AHEPA Helping Build Greece, Israel, Cyprus Bridges

Cobi Bitton, CEO of the Israel-Greece Chamber of Commerce, addresses an attentive gathering hosted by AHEPA Hellas HJ-36 Icaros at the War Museum in Athens. (Photo by TNH/ C. Sirigos)

ATHENS – On January 12 AHEPA Hellas’ Chapter HJ-36 Icarus Mesogia in collaboration with the Cultural Center of Israeli Arts hosted an informative presentation titled Israel, Greece, The New Argonauts of Innovation.

The increasingly important relationship between Greece, Israel, and Cyprus was launched at the government level, but their leaders know that hopes for its deepening and blossoming into an alliance and strong friendship among the only democracies in the East Mediterranean also depends on grass roots initiatives and commercial interaction, and that challenge has been taken up by AHEPA both in the U.S. and Greece.

Kosmas Pentakalos, president of the new and rapidly growing Icaros chapter based near the Athens International Airport, introduced the featured speaker, Cobi Bitton, CEO of the Israel-Greece Chamber of Commerce.

Pentakalos also spotlighted AHEPA participation – led by Supreme President George Horiates – in the “Three-Country Leadership Mission to Israel, Cyprus, Greece” that is currently taking place, during which leading American Hellenic and Jewish groups such as AHI and the Conference of Presidents of Major American Jewish Organizations evaluated the critical partnership between Greece, Cyprus and Israel.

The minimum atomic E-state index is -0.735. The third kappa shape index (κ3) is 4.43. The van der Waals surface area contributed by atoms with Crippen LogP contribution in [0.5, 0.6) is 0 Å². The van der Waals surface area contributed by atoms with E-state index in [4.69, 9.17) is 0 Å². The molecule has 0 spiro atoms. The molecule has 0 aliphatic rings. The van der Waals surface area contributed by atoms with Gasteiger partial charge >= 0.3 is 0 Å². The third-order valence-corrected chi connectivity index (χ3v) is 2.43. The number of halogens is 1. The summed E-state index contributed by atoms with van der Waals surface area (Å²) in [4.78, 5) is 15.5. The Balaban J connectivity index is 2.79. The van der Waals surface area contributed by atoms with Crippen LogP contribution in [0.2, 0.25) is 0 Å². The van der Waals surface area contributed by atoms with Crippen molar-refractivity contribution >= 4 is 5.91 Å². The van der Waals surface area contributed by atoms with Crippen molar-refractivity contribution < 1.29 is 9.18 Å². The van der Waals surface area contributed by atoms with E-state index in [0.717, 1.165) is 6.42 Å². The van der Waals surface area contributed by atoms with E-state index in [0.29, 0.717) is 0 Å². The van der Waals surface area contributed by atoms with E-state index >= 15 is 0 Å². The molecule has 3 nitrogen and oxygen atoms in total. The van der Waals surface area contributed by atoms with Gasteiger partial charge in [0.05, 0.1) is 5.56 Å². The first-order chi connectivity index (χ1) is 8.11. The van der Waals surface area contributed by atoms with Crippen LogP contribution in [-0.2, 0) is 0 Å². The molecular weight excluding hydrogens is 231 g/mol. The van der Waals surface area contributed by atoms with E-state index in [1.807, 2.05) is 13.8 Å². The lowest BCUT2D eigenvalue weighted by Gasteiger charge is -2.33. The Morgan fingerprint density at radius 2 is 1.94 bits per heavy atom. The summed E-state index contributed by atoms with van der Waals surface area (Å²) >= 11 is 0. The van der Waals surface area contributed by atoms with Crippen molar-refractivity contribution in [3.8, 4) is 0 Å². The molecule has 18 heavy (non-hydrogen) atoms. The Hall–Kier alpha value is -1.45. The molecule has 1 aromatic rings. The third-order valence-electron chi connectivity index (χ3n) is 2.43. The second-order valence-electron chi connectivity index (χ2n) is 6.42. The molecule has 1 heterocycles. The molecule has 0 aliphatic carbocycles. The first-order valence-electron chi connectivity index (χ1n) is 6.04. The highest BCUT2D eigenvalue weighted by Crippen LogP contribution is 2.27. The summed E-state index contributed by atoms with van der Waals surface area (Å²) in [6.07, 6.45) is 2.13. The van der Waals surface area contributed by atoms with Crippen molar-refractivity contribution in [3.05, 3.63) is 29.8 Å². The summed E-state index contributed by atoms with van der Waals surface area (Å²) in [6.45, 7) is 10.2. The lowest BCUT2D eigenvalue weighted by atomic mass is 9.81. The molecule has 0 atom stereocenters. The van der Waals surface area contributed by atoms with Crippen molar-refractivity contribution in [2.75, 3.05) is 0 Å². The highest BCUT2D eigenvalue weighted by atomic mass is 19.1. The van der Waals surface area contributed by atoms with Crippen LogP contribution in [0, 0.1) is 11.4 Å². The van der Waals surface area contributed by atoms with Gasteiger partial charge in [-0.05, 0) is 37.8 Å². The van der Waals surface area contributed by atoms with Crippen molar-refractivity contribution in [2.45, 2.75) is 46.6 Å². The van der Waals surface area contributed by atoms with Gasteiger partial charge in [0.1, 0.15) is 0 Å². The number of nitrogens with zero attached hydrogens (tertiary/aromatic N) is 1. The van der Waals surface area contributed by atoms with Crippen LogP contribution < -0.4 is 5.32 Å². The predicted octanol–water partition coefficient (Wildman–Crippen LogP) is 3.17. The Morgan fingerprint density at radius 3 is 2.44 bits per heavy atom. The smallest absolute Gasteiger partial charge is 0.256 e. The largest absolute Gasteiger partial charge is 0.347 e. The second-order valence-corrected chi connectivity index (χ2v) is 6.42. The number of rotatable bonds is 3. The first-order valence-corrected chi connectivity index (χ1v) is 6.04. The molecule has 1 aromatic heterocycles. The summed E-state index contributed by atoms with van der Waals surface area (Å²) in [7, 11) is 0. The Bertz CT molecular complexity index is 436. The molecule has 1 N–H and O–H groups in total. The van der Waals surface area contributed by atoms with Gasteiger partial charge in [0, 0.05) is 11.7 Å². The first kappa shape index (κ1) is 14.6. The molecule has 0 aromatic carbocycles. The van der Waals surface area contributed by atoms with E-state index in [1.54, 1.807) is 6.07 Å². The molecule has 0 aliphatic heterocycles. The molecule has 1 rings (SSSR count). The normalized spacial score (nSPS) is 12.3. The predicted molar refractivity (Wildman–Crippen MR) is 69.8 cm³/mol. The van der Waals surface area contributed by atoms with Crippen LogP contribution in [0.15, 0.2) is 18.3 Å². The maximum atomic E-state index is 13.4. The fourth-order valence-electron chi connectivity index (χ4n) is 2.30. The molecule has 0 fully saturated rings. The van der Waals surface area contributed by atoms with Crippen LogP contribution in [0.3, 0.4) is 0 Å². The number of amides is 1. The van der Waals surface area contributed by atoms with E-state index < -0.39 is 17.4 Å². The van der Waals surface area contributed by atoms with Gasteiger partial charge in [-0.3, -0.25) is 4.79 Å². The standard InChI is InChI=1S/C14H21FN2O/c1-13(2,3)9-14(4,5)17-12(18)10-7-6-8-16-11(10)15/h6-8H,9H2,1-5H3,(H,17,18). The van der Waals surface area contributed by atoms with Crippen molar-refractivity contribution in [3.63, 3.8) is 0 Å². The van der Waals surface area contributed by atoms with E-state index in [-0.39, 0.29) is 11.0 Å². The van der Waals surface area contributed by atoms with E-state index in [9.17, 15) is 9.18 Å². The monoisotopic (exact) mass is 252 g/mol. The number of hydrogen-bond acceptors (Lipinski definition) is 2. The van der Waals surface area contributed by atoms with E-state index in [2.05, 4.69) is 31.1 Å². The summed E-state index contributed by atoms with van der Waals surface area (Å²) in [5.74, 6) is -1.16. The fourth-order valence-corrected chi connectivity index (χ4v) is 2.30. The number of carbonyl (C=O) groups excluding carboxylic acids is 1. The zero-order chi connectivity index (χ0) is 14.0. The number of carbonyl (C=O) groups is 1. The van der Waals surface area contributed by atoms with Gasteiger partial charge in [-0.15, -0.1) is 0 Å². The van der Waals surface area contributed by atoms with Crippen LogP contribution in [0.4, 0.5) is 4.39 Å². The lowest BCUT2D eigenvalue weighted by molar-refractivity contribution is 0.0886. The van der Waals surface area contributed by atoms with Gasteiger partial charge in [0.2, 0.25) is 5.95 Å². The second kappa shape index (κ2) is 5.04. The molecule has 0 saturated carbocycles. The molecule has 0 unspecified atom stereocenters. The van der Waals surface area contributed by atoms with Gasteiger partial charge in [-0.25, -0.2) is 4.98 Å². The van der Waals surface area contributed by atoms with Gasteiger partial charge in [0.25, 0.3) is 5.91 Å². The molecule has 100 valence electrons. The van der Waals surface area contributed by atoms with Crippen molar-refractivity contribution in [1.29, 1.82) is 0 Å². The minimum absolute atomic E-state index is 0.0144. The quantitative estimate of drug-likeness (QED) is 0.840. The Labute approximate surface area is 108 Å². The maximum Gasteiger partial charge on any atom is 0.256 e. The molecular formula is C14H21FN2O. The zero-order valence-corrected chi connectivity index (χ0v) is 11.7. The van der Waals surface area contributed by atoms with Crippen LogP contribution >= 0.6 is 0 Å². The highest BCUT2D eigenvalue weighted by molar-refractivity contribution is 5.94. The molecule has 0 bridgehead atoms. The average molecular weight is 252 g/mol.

On the local front, he also noted AHEPA’s cooperation with groups like the B’nai B’rith in Greece, and pointed out the great opportunities for businesses in Greece and Israel, stressing that entrepreneurs across Greece who are AHEPA members can be vital catalysts.

To build the people-to-people contacts that will undergird the friendship, symbolic gestures matter too. “One of the first thing we did as a chapter was to visit the recently vandalized Jewish cemetery to demonstrate solidarity,” Pentakalos said.

Bitton emphasized that that the economic potential is great, but that commercial relationships are cemented by visits to one another’s bases.

“The Greek business people have to shop around and say ‘we have this and this and that’ product and service, and ‘we want to do business with you’. It can’t work on a remote control basis.”

He offered valuable friendly and constructive criticism – often heard from participants in “invest in Greece” events on both sides of the Atlantic – that the Greek government and company representatives must do their homework. “They come from various industries, with no specific topic to discuss. They come over, they meet, have lunch, go home,” and nothing happens, he said.

Bitton urges his Greek contacts to come to Israel and more strongly promote what they have to sell, including, “agricultural products – especially bio-organic products – pharmaceuticals, cosmetics – Greece has very good cosmetics.”

He also believes that Greece has much more to offer than the current bases of the relatively modest 750 million euro annual trade. “That is nothing – the potential is four, five, six billion euros.”

He gave as an example, the building materials industry. “Greece’s white marble is among the best in the world,” adding that in Israel, “we are asking, we are looking for business opportunities from Greece to come towards us. We have specific needs, looking for A, B, and C” – and Greek companies can meet them.

During the lively Q&A the topic of how Greece can best manage its growing relationship with China was discussed, there being a strong Chinese investment presence in Israel.

Also offering greetings to participants was Vasilis Petrides of the Cultural Center of Israeli Arts.